Grace struggles with a strange kind of meltdown.  When she’s faced with a decision that requires her to choose from many options, she usually becomes confused.  She then turns inward, begins saying awful things about herself, and then freefalls into some kind of anxiety or depression-driven cycle that manifests as mood lability mixed with weeping.  She will not be able to speak very much or even tell you what she needs.  It’s very hard to reach her when she’s like this.  This is often the precursor to a mixed state, and this is often when we have to break out the Seroquel (quetiapine) to sedate her.  This happened last week whilst we were out in a public space.  We had to cut our outing short, and I actually heard myself say, “Grace, we have to leave.  You’re scaring the normies.”  Not my finest parenting moment to be sure.  It was like she went from calm and docile to “One Flew Over the Cuckoo’s Next” in 0.65 seconds.  Eadaoin and Milly were with me.  It wasn’t a great afternoon.  What must we have looked like? It wasn’t pretty.

When I explained this dynamic to the woman doing Grace’s DA she listened carefully.  She then said:

“I could be mistaken, but this is what I think is happening.  I read Grace’s neuropsych report.  Usually, a person with such poor executive function and low working memory has a lower IQ.  In other words, they are usually low functioning.  But, Grace is high functioning except that her executive functioning is in the toilet.  In the case of a lower functioning person, if they were faced with decision making and found that they could not decide, then they might have a tantrum and move on.  Grace, however, is of above average intelligence.  She knows that she should be able to make decisions, but she can’t.  She knows that she should be able to function, plan, and remember.  So, in the moment, when she attempts to access her brain’s executive function and finds that she cannot, she becomes anxious.  She then begins to tell herself that she should be able to do it.  She gets stuck on that one thought.  Then, the depression begins to kick in with the negative thinking.  That’s when you lose her.”

This was a revelation to me.  I think that she’s right.  I asked her what I should do for her in those moments.  She said there was nothing I could do.  I should let her go.  Let her freefall and medicate her.  Skills training would work with her on this.  She would have to learn to compensate for her deficiencies as she matured.  She’s only 12.  Let us remember this.  This is hard stuff to master even for an adult.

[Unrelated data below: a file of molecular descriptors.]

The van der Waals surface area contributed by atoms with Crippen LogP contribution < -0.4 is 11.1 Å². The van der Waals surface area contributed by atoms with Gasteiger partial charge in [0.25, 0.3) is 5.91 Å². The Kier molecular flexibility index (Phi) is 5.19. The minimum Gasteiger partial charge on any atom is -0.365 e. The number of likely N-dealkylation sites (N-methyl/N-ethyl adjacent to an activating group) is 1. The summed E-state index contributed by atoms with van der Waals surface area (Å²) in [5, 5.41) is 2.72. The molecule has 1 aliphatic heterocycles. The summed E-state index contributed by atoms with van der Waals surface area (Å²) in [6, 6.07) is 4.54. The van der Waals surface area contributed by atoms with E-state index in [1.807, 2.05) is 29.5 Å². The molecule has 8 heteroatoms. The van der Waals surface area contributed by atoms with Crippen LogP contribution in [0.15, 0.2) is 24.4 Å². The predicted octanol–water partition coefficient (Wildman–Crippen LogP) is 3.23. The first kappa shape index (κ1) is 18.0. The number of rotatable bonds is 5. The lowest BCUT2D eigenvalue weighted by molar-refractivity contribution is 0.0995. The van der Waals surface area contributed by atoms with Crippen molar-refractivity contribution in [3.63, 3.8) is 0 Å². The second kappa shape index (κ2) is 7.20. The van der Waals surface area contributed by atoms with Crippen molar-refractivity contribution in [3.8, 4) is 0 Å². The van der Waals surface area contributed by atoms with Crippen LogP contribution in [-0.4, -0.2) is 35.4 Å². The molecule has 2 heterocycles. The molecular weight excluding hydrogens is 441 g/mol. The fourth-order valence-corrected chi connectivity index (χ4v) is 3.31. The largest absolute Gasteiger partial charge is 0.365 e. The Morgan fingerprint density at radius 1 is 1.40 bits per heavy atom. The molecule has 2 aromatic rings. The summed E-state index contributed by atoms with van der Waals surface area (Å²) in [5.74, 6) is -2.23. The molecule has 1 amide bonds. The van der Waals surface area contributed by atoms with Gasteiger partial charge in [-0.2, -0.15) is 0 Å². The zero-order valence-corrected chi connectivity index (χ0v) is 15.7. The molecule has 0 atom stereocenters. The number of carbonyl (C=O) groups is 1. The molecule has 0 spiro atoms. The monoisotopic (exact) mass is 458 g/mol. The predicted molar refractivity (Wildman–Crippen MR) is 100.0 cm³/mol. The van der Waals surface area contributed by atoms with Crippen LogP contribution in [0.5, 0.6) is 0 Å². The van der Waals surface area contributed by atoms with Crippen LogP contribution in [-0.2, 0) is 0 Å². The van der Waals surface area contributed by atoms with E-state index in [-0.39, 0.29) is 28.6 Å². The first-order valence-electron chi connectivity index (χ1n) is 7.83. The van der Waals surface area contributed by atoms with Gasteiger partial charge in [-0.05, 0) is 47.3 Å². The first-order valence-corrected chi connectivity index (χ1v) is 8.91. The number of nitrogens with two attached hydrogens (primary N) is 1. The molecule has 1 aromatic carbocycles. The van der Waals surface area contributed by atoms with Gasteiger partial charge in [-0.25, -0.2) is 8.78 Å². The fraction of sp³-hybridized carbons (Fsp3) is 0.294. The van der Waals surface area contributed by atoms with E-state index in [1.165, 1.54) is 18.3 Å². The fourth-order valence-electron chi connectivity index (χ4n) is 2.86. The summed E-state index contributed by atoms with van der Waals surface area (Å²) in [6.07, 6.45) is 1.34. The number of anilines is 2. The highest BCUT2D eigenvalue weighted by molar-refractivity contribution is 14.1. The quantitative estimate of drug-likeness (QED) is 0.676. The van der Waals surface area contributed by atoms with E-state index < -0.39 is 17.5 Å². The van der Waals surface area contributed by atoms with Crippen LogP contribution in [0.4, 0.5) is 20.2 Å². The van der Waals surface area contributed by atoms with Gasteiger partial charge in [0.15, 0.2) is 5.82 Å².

So, that’s where we are.  In the meantime, Eadaoin decided to try cutting.  She carved a sad face on her thigh and then promptly told me about it.  I called her shrink.  I am working on making arrangements for in-home supports for her through the organization providing skills training for Grace.

My husband also decided that now is the right time to act like one of these:


(credit: Cj de Silva)

We are working on it.  It’s taking time.  Learning to un-douche oneself is more of an art than a science it seems.  I am not enjoying myself.  Not one bit.  But…that’s a different blog post altogether, isn’t it?

You know what is enjoyable though? Watching Henry Cavill for almost two hours in “Man of Steel”.  Aaaaw yeah…


Decidedly NOT a douche.


10 thoughts on “Odds and Ends

  1. I can see how having a higher IQ along with the low executive and working memory can cause these meltdowns. She’s a smart girl. She knows she used to know or should be able make these decisions, sees her sisters make these decisions and she gets frustrated and internalizes that frustration. I’m so glad you were validated in how to handle these meltdowns.

    Here’s to a summer full of skill building and husbands learning to be something other than douches.

  2. I’m more liking the final photo than your state of affairs, to be clear. And also your ability to look on the bright side in the face of chaos.

  3. I enjoyed “Man of Steel”. It was a tad destructive – to say the least – but it wasn’t too bad. I’m glad you were pleased with our latest Caped Wonder, MJ.

    • I think anything Nolan involves himself in will be dark and destructive. That seems to be his filter, BUT it was a pleasant evening out nonetheless. I enjoyed the character development in the script and the occasional shirtlessness. 😉

  4. hello

    mark________________________________ > From: mkentdad12@outlook.com > To: comment+pafri2mg7_qjxtxh1y32nu@comment.wordpress.com > Subject: RE: [New post] Odds and Ends > Date: Tue, 18 Jun 2013 22:01:28 +0100 > > swallowing is very common problem with aspergers. I AM A ADULT HAVE > ASPERGERS AND > SWALLOWING PROBLEMS… I TAKE PART IN A LOT LOT RESEARCH FROM UNIVERSITIES. > > if you would like too e.mail me please do mkentdad12@outlook.com > > mark > > ________________________________ > Date: Mon, 17 Jun 2013 22:17:16 +0000 > To: mkentdad12@outlook.com >